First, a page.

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  1. #1
    Foo-Schnickens sizzam's Avatar
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    Does sweating relate to fat loss?

    When I am on my stationary bike, I burn more calories than I do when I jog on the treadmill for the same amount of time, at least according to the calorie counters that are on both pieces of equipment. However, I tend to sweat a lot more when I jog than when I ride the bike.

    Does the amount of sweat I generate have any bearing on the which exercise is more effective at helping me lose fat?

  2. #2
    Senior Member DannoXYZ's Avatar
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    Not really. Sweating is a sign of exertion levels and to burn the same number of calories running as biking, you have to work harder. That's due to smaller numbers of muscles used in running, pushing them harder through a lower percentage of the time in a running stride (like 20%). This higher exertion results in more sweating.

    Cycling on the other hand, uses more muscles continuously at lower intensities. Thus for the same calorie burn, it doesn't feel like you're working as hard.

  3. #3
    Foo-Schnickens sizzam's Avatar
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    Makes sense. Thanks Danno, you're brilliant as always.

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    Quote Originally Posted by sizzam
    When I am on my stationary bike, I burn more calories than I do when I jog on the treadmill for the same amount of time, at least according to the calorie counters that are on both pieces of equipment. However, I tend to sweat a lot more when I jog than when I ride the bike.

    Does the amount of sweat I generate have any bearing on the which exercise is more effective at helping me lose fat?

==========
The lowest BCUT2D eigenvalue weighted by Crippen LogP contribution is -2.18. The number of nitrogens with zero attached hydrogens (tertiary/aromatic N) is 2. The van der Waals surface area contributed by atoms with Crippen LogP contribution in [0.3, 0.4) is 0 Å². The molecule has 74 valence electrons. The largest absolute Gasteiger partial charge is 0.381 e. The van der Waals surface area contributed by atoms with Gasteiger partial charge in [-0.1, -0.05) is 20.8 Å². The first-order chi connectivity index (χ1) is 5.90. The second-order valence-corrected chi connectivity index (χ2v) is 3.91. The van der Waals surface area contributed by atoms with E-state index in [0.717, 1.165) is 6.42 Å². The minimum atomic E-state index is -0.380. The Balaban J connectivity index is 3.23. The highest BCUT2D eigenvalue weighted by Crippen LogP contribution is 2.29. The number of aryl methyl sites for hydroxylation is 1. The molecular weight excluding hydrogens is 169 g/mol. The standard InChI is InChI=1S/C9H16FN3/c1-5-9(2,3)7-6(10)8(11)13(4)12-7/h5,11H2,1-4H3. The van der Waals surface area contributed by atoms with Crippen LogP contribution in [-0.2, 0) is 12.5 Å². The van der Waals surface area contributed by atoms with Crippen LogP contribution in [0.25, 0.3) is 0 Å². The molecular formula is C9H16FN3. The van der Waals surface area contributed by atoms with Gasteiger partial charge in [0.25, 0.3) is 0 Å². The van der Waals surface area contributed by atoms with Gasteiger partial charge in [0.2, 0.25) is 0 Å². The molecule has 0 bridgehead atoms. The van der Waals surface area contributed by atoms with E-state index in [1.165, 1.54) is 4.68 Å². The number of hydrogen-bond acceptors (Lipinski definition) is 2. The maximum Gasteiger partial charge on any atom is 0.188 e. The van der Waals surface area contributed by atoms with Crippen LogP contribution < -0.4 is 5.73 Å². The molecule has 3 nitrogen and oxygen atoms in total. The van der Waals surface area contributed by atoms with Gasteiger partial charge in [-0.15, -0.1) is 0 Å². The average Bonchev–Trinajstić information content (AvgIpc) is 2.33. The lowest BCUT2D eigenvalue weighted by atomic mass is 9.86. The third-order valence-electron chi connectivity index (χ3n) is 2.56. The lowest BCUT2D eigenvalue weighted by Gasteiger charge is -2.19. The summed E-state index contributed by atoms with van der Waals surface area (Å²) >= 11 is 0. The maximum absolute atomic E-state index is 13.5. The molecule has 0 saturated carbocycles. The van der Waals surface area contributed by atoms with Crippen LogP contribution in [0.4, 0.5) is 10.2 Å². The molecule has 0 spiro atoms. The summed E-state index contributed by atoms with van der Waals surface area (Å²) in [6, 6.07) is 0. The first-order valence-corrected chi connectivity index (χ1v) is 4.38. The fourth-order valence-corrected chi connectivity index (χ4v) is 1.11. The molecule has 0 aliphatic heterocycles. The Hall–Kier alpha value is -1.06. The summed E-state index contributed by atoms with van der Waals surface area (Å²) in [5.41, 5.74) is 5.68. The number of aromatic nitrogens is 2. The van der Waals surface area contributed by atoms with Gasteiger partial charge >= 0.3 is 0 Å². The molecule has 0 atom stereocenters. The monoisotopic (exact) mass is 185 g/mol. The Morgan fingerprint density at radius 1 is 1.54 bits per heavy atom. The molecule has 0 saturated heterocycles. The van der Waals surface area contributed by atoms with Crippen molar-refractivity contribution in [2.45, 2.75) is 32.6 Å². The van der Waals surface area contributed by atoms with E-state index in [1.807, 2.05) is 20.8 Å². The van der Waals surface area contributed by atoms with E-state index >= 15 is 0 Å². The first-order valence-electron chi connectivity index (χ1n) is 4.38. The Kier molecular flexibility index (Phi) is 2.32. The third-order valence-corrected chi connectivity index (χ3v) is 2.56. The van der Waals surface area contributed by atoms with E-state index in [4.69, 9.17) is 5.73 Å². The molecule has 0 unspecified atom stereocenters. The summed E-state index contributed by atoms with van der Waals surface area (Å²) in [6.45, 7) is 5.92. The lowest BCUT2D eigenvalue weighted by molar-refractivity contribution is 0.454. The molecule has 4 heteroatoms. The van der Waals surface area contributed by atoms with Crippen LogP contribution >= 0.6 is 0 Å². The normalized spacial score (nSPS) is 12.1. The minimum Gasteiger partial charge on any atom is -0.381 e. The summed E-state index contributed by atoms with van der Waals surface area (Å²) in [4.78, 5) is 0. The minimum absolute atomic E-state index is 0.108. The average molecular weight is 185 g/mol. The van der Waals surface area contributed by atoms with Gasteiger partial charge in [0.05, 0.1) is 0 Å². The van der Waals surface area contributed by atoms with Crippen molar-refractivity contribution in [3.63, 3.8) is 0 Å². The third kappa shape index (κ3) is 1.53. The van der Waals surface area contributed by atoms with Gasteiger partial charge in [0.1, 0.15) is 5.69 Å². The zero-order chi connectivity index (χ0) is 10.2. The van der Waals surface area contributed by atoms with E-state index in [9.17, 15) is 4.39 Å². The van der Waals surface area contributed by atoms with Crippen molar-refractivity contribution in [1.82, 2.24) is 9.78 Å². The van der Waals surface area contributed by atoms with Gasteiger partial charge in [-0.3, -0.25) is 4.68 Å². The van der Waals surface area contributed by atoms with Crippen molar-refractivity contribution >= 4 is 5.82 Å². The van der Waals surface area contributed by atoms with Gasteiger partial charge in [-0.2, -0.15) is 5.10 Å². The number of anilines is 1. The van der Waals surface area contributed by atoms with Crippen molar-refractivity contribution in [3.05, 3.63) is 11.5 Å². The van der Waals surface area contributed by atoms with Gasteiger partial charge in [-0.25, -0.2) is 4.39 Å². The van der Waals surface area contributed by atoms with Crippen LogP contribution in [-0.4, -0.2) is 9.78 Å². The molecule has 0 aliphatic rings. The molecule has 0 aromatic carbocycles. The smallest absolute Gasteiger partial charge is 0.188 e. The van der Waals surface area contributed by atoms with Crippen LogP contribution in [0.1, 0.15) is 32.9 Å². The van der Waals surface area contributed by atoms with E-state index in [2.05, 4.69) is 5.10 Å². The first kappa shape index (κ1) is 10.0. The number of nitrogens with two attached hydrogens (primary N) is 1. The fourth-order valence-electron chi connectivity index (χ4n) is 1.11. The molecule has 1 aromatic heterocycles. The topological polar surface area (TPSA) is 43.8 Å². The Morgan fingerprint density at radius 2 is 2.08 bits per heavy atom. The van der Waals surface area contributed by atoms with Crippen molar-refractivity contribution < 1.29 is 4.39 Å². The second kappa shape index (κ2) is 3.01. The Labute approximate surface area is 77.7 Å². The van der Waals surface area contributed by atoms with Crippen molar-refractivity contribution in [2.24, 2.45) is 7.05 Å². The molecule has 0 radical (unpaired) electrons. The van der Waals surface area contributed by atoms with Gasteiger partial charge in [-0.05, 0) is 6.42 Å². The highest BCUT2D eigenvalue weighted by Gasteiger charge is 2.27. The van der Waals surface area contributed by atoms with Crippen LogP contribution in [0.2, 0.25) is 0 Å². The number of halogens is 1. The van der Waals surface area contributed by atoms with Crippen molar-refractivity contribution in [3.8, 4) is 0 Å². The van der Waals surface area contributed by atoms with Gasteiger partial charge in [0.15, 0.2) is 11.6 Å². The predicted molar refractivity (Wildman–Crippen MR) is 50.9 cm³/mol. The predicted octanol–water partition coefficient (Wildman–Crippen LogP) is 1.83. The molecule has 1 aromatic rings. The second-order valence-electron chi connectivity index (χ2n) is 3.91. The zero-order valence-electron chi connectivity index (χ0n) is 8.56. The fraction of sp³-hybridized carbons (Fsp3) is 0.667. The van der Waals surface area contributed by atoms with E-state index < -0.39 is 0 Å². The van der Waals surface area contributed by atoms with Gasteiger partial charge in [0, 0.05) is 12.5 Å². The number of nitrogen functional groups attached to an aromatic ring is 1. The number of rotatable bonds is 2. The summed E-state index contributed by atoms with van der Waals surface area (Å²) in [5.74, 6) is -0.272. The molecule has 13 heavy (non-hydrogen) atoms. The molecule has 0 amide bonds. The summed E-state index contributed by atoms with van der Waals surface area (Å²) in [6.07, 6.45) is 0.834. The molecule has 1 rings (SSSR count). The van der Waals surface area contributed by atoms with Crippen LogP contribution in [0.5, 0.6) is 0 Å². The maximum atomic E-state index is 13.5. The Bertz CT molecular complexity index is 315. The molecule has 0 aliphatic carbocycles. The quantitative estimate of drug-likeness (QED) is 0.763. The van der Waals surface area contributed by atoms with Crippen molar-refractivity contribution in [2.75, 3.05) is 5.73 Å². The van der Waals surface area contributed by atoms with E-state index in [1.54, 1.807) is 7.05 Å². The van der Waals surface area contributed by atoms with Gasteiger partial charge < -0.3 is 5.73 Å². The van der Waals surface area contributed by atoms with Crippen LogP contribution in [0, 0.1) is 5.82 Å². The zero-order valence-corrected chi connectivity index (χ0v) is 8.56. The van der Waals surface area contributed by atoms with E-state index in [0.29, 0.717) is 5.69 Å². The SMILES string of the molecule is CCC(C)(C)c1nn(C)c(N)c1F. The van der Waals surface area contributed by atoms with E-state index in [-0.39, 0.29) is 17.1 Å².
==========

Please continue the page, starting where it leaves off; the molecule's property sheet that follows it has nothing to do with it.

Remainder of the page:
I wouldn't trust the calorie counters on gym equipment any farther than I could throw them. People like to see big numbers, and the manufacturers are happy to oblige.

    *Supposedly* the bikes are more accurate because of a lawsuit a long time ago, but I don't know if it's true.
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  5. #5
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    First, I'm not an expert, but rather a well-informed consumer. That being said...

    1- +1 re: don't trust the calorie counters on gym equipment
    2- Most of Danno's repsonse doesn't make sense to me. The only way I can make sense of it is if he is assuming one is riding a bicycle for a longer duration that one would be running. In that case, one may not feel like he/she is working as hard riding the bicycle as when running for a shorter duration, though the actual caloric expenditure may be the same. Either way, working harder = greater calories burned, though your perceived effort may be skewed by which type of exercise is more desireable.

    Sweating is a function of heating up- all things being equal (ambient temp., humidity, air flow, time spent exercising, etc.) the hotter one gets the more one will sweat to cool down. Remember, evaporation causes cooling. All energy is heat energy, including stored fat - it's simply heat energy. Therefore, the hotter one gets (ie, the more one sweats) the more heat energy is being released. This is why one gets hotter when exercising. Incindentally, this is the very reason why the noted physiologist Dr. Ellington Darden advocates drinking ice water: it takes approx. 7.6 calories to metabolize one cup (8 oz.) of ice water because it has to be heated up to body temp. before it can be digested. If one drank a half-gallon of ice water per day and did nothing else differently, one would lose c. 6.3 lbs in one year.

    There are many theories on which kind of exercise lends itself to increased fat burn. The most prominent are: 1- lifting weights increases active tissue (muscle) which burns more calories in the long run 2- long, slow exercise session burns fat (9 calories per gram) instead of glycogen stores (4 calories per gram) 3- increasing one's base metabolic rate (BMR) through high-intensity interval training (HIIT) such as interval training and sprints. It's my understanding that most serious athletes train with a mixture of all 3.
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